Modern methods of construction (MMC) can help housing associations build more and better homes – but collaboration is key

Helen Greig
Helen Greig

Helen Greig, 15 July 2020

Building Better began as a big idea in a small room. That big idea was to help the housing association sector build a large proportion of the 300,000 new homes this country needs every year – but cheaper, to a higher standard and more quickly. Sound crazy? Not really – modern methods of construction (MMC) can deliver all of that. But if it was easy we would have done it already. To get there we need to work together as a sector, and in collaboration.

We were on that journey when the coronavirus pandemic struck and – spoiler alert – it didn’t stop us. What it did do though was demonstrate the resilience of manufacturers and made us more determined to get housing associations building with MMC because we still need 300,000 homes a year – and now there was a better understanding of why those homes needed to be better quality, more cost effective and delivered quicker.

One of our key lessons after months of research and years of working in housing associations was that choosing the right manufacturer to deliver your MMC homes was one of the biggest hurdles. Our sector has some incredible people working in development with years of experience, and a great understanding of the development process, the pitfalls, the opportunities but that experience and knowledge is in construction, not manufacturing. And comparing manufactured homes to constructed ones is like comparing a Tesla to a Ford Focus. They might look similar but the process of getting there and the performance of each are completely different. So creating a mechanism that would give housing associations the confidence to know they were choosing the right manufacturer to deliver their homes was critical.

With this in mind, we asked NHF members and the wider sector what they wanted from a manufacturer of homes. We also asked manufacturers what they needed from housing associations and members how many homes they thought they use a manufacturer to produce. We researched the necessary legal input and resources required, and spoke to procurement professionals. Then we did  all this again to make sure we got it right. Here’s what we’ve learnt:

  1. Don’t try and do this on your own. We say this again and again but basically, if you are a housing association looking to build new homes using modern methods of construction, do not try and do an independent pilot site. Instead, you should join a consortium, get together with other housing associations who have already done it, or set up a new consortium.  Just don’t try to do it alone. Manufacturers don’t want another 10-home pilot site that offers them no security of pipeline, you don’t want to be making the same mistakes everyone else has made, and your board won’t thank you for the additional cost you’ll probably accrue. One of our mottos at Building Better is ‘share the learning, share the risk’ because there is some of each with this approach while it is still new. The only way it won’t be new is if we start doing it more and more – together.

  2. Don’t try and do this on your own. No, it’s not a typo. While offsite manufacturing hasn’t taken off in the social housing sector yet, it does not mean that the manufacturers don’t know what they’re doing. Yes, there are some very new and inexperienced manufacturers that you probably want to keep a watching brief on for the time being rather than go full scale into a 100-home deal with (see point one if you want to know how to find out who they are). But there are also some incredibly experienced manufacturers who can advise your consortium on the best approach to get what you need from them. Don’t go to them once you have planning. Don’t go to them with an architect who says they can design for MMC and drafted designs. Go to the manufacturers  first – they will guide you.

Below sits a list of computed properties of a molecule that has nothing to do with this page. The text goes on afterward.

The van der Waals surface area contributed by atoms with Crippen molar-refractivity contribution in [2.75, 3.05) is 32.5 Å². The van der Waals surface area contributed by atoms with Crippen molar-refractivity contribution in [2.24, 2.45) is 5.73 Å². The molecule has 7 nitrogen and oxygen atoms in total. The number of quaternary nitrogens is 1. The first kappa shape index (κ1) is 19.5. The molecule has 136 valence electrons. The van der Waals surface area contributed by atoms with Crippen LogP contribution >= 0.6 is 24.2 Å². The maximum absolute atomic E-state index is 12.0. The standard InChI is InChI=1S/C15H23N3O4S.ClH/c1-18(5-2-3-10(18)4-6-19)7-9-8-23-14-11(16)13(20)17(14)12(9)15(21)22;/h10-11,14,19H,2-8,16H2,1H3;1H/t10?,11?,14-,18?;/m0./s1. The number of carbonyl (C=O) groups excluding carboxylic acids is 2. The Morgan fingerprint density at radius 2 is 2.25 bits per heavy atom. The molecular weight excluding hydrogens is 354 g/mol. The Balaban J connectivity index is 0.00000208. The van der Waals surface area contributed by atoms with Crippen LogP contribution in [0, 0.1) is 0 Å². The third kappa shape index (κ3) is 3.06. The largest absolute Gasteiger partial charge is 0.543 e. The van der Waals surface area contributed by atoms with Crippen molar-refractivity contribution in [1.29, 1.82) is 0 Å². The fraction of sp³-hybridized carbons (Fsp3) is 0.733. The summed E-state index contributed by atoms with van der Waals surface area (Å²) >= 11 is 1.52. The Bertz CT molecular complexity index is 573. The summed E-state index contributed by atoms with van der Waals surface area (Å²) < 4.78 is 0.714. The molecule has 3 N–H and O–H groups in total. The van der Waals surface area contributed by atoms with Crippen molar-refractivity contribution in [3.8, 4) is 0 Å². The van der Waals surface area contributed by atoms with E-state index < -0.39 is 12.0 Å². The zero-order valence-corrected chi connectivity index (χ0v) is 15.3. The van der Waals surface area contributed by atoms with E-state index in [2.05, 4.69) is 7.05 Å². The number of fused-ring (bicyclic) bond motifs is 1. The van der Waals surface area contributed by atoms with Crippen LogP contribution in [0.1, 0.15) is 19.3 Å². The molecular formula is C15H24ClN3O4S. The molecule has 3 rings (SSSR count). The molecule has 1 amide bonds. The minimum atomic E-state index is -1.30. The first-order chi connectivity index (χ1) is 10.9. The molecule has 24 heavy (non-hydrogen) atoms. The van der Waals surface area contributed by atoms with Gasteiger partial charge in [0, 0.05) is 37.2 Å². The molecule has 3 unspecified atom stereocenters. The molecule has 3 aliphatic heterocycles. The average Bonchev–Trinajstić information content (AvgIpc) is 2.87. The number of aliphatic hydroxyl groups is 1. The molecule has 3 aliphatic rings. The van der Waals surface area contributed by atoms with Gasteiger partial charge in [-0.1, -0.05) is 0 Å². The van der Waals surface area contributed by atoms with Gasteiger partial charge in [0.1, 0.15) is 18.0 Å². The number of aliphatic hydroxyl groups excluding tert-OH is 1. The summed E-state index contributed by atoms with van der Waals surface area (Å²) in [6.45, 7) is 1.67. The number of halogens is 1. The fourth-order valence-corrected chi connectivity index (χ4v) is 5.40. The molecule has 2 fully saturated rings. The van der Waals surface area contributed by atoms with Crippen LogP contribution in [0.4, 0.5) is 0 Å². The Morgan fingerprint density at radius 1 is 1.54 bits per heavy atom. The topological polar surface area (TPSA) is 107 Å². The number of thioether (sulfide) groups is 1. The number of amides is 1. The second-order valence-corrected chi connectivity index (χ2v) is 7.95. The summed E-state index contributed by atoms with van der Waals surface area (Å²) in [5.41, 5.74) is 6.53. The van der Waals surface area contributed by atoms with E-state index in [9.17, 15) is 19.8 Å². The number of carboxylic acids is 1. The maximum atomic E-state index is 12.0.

3. Don’t try and do this on your own. Still not a typo. We like to live by what we profess and we decided a long time ago that rather than try and deliver the procurement (we are not procurement professionals), we would work with a procurement organisation. So we set about talking to several procurement organisations from across the country and selected five we would like to meet and discuss this possibility. We met, we discussed, we interviewed, we asked for written submissions and we interviewed again. What we found was that we were completely right to have taken this route. By working with someone who is an expert in their field, we will be able to do so much more, get a much better deal for the sector and increase the numbers of MMC homes constructed over the next five years. Which takes us neatly back to point one. Don’t try and do this on your own.

The organisation we are partnering with for the frameworks is Procurement for Housing. With more than 900 members UK-wide and extensive experience in procurement for the social housing sector, Procurement for Housing has great links with the National Housing Federation, Chartered Institute of Housing and HouseMark. At Building Better we have already spent hours engaging manufacturers, working with housing associations, listening to feedback, working to unblock some of the barriers and linking in with government. Now, with Procurement for Housing, we can feed all of this into a procurement process to deliver the frameworks we think the sector needs and that manufacturers want. We know this journey is going to be exciting, hard and educational. But I’m confident it’s going to work because we’re not doing it on our own.

Who to speak to

Helen Greig, Building Better Project Director